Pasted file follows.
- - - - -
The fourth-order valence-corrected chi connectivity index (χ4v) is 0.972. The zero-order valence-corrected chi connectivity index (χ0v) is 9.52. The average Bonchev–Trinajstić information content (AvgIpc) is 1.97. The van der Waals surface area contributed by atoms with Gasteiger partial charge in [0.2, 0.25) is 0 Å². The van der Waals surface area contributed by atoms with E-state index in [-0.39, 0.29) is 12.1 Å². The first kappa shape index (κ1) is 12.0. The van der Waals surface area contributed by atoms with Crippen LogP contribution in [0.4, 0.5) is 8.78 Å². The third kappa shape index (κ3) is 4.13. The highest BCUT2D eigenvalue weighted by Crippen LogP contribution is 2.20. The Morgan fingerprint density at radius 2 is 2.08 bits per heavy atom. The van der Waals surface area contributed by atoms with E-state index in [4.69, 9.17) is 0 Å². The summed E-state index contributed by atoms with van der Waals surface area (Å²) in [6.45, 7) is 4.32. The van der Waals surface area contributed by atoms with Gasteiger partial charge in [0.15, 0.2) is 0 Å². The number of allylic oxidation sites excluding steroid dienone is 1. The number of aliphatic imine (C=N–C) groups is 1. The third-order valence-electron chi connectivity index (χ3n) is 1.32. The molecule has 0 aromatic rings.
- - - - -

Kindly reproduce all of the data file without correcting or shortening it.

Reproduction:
The fourth-order valence-corrected chi connectivity index (χ4v) is 0.972. The zero-order valence-corrected chi connectivity index (χ0v) is 9.52. The average Bonchev–Trinajstić information content (AvgIpc) is 1.97. The van der Waals surface area contributed by atoms with Gasteiger partial charge in [0.2, 0.25) is 0 Å². The van der Waals surface area contributed by atoms with E-state index in [-0.39, 0.29) is 12.1 Å². The first kappa shape index (κ1) is 12.0. The van der Waals surface area contributed by atoms with Crippen LogP contribution in [0.4, 0.5) is 8.78 Å². The third kappa shape index (κ3) is 4.13. The highest BCUT2D eigenvalue weighted by Crippen LogP contribution is 2.20. The Morgan fingerprint density at radius 2 is 2.08 bits per heavy atom. The van der Waals surface area contributed by atoms with E-state index in [4.69, 9.17) is 0 Å². The summed E-state index contributed by atoms with van der Waals surface area (Å²) in [6.45, 7) is 4.32. The van der Waals surface area contributed by atoms with Gasteiger partial charge in [0.15, 0.2) is 0 Å². The number of allylic oxidation sites excluding steroid dienone is 1. The number of aliphatic imine (C=N–C) groups is 1. The third-order valence-electron chi connectivity index (χ3n) is 1.32. The molecule has 0 aromatic rings.